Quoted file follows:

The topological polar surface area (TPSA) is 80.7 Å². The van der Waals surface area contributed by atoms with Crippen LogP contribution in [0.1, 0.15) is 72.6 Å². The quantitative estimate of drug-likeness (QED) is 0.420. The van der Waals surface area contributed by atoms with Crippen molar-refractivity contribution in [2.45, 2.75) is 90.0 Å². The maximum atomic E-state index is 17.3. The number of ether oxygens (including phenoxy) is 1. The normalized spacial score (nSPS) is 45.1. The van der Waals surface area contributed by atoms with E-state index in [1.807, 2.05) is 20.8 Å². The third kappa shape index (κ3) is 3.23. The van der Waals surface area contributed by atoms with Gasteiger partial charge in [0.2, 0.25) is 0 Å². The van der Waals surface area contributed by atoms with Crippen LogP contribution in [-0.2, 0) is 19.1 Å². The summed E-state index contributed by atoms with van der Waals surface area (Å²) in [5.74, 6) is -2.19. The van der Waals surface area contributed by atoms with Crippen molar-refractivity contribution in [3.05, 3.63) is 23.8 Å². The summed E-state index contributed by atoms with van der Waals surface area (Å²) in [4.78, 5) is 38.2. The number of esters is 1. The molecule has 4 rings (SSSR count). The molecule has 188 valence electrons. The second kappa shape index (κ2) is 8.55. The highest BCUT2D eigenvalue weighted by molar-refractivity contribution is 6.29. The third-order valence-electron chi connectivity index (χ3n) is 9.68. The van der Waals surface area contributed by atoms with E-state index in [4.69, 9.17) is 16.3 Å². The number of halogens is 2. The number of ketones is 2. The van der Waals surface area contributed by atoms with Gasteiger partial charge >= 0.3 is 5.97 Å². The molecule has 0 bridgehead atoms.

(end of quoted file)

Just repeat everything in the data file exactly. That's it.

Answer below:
The topological polar surface area (TPSA) is 80.7 Å². The van der Waals surface area contributed by atoms with Crippen LogP contribution in [0.1, 0.15) is 72.6 Å². The quantitative estimate of drug-likeness (QED) is 0.420. The van der Waals surface area contributed by atoms with Crippen molar-refractivity contribution in [2.45, 2.75) is 90.0 Å². The maximum atomic E-state index is 17.3. The number of ether oxygens (including phenoxy) is 1. The normalized spacial score (nSPS) is 45.1. The van der Waals surface area contributed by atoms with E-state index in [1.807, 2.05) is 20.8 Å². The third kappa shape index (κ3) is 3.23. The van der Waals surface area contributed by atoms with Gasteiger partial charge in [0.2, 0.25) is 0 Å². The van der Waals surface area contributed by atoms with Crippen LogP contribution in [-0.2, 0) is 19.1 Å². The summed E-state index contributed by atoms with van der Waals surface area (Å²) in [5.74, 6) is -2.19. The van der Waals surface area contributed by atoms with Crippen molar-refractivity contribution in [3.05, 3.63) is 23.8 Å². The summed E-state index contributed by atoms with van der Waals surface area (Å²) in [4.78, 5) is 38.2. The number of esters is 1. The molecule has 4 rings (SSSR count). The molecule has 188 valence electrons. The second kappa shape index (κ2) is 8.55. The highest BCUT2D eigenvalue weighted by molar-refractivity contribution is 6.29. The third-order valence-electron chi connectivity index (χ3n) is 9.68. The van der Waals surface area contributed by atoms with E-state index in [4.69, 9.17) is 16.3 Å². The number of halogens is 2. The number of ketones is 2. The van der Waals surface area contributed by atoms with Gasteiger partial charge >= 0.3 is 5.97 Å². The molecule has 0 bridgehead atoms.